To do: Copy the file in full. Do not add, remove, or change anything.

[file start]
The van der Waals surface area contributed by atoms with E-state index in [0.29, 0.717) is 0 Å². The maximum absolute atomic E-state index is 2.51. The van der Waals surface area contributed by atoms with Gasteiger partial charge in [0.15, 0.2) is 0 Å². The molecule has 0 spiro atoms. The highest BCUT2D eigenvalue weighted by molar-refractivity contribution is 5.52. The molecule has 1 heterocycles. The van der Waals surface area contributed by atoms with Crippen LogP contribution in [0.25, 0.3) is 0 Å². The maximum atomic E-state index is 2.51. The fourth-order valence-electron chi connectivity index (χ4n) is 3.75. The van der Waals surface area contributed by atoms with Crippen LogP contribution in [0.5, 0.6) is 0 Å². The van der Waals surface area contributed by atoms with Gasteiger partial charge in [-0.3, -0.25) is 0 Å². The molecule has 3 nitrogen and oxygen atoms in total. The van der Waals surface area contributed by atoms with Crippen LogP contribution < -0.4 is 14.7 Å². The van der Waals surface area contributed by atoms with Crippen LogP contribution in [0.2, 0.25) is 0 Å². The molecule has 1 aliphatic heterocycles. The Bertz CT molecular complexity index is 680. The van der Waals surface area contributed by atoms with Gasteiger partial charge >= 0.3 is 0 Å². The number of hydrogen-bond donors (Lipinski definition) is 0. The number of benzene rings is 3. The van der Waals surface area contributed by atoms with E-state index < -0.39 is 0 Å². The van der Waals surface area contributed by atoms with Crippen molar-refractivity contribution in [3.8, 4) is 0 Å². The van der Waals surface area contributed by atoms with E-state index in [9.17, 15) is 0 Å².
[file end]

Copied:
The van der Waals surface area contributed by atoms with E-state index in [0.29, 0.717) is 0 Å². The maximum absolute atomic E-state index is 2.51. The van der Waals surface area contributed by atoms with Gasteiger partial charge in [0.15, 0.2) is 0 Å². The molecule has 0 spiro atoms. The highest BCUT2D eigenvalue weighted by molar-refractivity contribution is 5.52. The molecule has 1 heterocycles. The van der Waals surface area contributed by atoms with Crippen LogP contribution in [0.25, 0.3) is 0 Å². The maximum atomic E-state index is 2.51. The fourth-order valence-electron chi connectivity index (χ4n) is 3.75. The van der Waals surface area contributed by atoms with Crippen LogP contribution in [0.5, 0.6) is 0 Å². The van der Waals surface area contributed by atoms with Gasteiger partial charge in [-0.3, -0.25) is 0 Å². The molecule has 3 nitrogen and oxygen atoms in total. The van der Waals surface area contributed by atoms with Crippen LogP contribution < -0.4 is 14.7 Å². The van der Waals surface area contributed by atoms with Crippen LogP contribution in [0.2, 0.25) is 0 Å². The molecule has 1 aliphatic heterocycles. The Bertz CT molecular complexity index is 680. The van der Waals surface area contributed by atoms with Gasteiger partial charge >= 0.3 is 0 Å². The number of hydrogen-bond donors (Lipinski definition) is 0. The number of benzene rings is 3. The van der Waals surface area contributed by atoms with E-state index < -0.39 is 0 Å². The van der Waals surface area contributed by atoms with Crippen molar-refractivity contribution in [3.8, 4) is 0 Å². The van der Waals surface area contributed by atoms with E-state index in [9.17, 15) is 0 Å².